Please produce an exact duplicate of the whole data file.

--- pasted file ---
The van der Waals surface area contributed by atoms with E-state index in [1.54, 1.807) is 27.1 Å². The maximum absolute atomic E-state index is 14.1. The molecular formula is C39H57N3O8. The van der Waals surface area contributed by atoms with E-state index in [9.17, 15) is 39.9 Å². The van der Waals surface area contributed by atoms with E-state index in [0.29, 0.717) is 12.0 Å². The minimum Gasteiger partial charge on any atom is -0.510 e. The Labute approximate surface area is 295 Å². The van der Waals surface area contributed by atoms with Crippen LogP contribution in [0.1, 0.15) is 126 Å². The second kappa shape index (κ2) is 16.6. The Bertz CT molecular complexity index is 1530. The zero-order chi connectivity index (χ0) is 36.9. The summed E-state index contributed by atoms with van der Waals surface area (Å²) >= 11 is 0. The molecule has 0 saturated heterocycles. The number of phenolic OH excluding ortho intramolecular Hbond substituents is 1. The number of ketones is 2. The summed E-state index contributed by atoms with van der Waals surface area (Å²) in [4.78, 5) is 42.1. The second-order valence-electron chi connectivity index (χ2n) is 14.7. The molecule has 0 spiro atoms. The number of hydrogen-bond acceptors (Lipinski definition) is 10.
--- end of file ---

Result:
The van der Waals surface area contributed by atoms with E-state index in [1.54, 1.807) is 27.1 Å². The maximum absolute atomic E-state index is 14.1. The molecular formula is C39H57N3O8. The van der Waals surface area contributed by atoms with E-state index in [9.17, 15) is 39.9 Å². The van der Waals surface area contributed by atoms with E-state index in [0.29, 0.717) is 12.0 Å². The minimum Gasteiger partial charge on any atom is -0.510 e. The Labute approximate surface area is 295 Å². The van der Waals surface area contributed by atoms with Crippen LogP contribution in [0.1, 0.15) is 126 Å². The second kappa shape index (κ2) is 16.6. The Bertz CT molecular complexity index is 1530. The zero-order chi connectivity index (χ0) is 36.9. The summed E-state index contributed by atoms with van der Waals surface area (Å²) >= 11 is 0. The molecule has 0 saturated heterocycles. The number of phenolic OH excluding ortho intramolecular Hbond substituents is 1. The number of ketones is 2. The summed E-state index contributed by atoms with van der Waals surface area (Å²) in [4.78, 5) is 42.1. The second-order valence-electron chi connectivity index (χ2n) is 14.7. The molecule has 0 spiro atoms. The number of hydrogen-bond acceptors (Lipinski definition) is 10.